“Leith Anderson has observed that the new generation tends to think unsystematically. As a result, people often hold ideas that logically contradict each other. Anderson, a megachurch pastor, gives the example of a young man who says that he believes in Reformed theology, the inerrancy of Scripture, and reincarnation. He doesn’t grasp that Christianity is incompatible with reincarnation, which rests on a very different worldview. Even when this is pointed out to him, he shows no interest in revising his beliefs. Because he does not think in systematic terms, he does not see how different systems clash. He “likes” the Bible, and he also “likes” the thought of coming back in a different life.”

It is easy to see how confusion about how we form the way we think and what we believe to be true can “clash” and become the source of church conflicts—especially when we take on the defense of our “truth” as a “holy crusade.” In my practice as a church consultant I have repeatedly seen the expression of differing worldviews within a given church lead to horrendous conflicts that have resulted in churches splitting. I hope this series will address this important issue and gently guide church members and leaders away from the danger of “holy crusades” in their churches.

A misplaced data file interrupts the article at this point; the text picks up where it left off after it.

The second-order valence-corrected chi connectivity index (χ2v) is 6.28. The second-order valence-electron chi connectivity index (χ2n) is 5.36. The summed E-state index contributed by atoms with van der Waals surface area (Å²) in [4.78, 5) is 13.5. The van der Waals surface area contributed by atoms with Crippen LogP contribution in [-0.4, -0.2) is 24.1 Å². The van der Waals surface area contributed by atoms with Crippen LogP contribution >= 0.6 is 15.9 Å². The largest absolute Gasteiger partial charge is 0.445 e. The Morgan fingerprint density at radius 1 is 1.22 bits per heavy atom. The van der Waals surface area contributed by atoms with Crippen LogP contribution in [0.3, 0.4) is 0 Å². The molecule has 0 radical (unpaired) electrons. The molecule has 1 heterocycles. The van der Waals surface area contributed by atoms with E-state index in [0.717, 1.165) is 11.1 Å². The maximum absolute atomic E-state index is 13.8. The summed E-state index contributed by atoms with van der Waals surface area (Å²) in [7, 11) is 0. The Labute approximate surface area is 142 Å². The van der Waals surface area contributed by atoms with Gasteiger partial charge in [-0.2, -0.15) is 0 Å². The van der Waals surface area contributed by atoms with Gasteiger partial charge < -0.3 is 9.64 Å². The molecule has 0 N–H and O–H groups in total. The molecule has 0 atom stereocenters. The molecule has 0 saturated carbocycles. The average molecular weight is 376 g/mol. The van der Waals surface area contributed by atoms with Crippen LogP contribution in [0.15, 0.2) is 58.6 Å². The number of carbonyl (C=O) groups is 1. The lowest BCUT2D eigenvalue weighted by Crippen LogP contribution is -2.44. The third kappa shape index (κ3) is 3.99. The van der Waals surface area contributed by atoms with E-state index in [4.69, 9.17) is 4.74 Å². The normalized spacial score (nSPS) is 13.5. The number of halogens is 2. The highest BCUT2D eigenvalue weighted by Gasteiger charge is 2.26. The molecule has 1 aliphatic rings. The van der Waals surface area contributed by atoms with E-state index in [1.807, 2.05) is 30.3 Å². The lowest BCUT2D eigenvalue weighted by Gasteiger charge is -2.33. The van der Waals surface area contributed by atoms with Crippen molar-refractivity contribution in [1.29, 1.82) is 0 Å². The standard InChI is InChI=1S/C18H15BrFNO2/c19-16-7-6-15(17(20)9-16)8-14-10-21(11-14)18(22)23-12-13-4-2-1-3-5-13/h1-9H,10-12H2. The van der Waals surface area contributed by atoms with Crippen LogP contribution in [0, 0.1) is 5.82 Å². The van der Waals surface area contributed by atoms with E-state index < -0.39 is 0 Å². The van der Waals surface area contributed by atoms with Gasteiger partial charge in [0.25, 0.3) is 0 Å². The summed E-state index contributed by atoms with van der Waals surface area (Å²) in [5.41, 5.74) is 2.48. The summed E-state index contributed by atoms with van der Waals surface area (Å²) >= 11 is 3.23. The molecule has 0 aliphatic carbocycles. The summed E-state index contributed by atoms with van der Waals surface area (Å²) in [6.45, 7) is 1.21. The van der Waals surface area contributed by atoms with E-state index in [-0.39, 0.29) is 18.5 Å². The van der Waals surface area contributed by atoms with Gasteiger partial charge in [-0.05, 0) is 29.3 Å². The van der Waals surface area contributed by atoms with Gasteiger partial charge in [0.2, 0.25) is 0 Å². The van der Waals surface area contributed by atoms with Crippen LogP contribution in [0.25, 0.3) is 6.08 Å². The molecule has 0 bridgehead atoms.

Here are the themes concerning the nature of truth we will be looking at in this series:

  • Part 2: Truth Confronts Presuppositions
  • Part 3: Truth Distinguishes Real Issues from False Ones
  • Part 4: Truth is Not Relative
  • Part 5: Truth Cannot Fail

For the glory of the Lamb,
– Dave Edling

P.S.
Some of the content for this series will be adapted from an article I coauthored with Molly Routson Friesen and published on the Peacemaker Ministries website years ago: The Challenge to Truth-Thinking. Many thanks to Mrs. Friesen and Peacemaker Ministries for the permission to draw from that work.


[1] Redeeming Church Conflicts, p. 99.

[2] The Church Around the World, vol. 30, no. 6.

[3] Postmodern Times, p. 16.

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About David V. Edling

Dave Edling is an experienced Christian conciliator who has worked with many conflicted churches. During his decade of service on the senior staff of Peacemaker Ministries, he participated in over 200 mediation and arbitration cases and worked with nearly twenty thousand Christians engaged in conflicts affecting churches of almost every denomination. Dave holds several graduate degrees in addition to his Bachelor of Science degree from Oregon State University. They are: Master of Arts in Human Behavior, United States International University (now Alliant International University); Juris Doctor, California Western School of Law; Master of Arts in Religion, Westminster Seminary California; and Master of Arts in Biblical Conflict Resolution, Birmingham Theological Seminary. Dave has served as a trustee on the Board of Directors for Covenant College and Westminster Seminary California and has taught in the Doctor of Ministry programs for Reformed Theological Seminary, Mid-Western Baptist Theological Seminary, and Westminster Theological Seminary. In addition, Dave has been a lecturer in practical theology for several other Christian colleges and seminaries.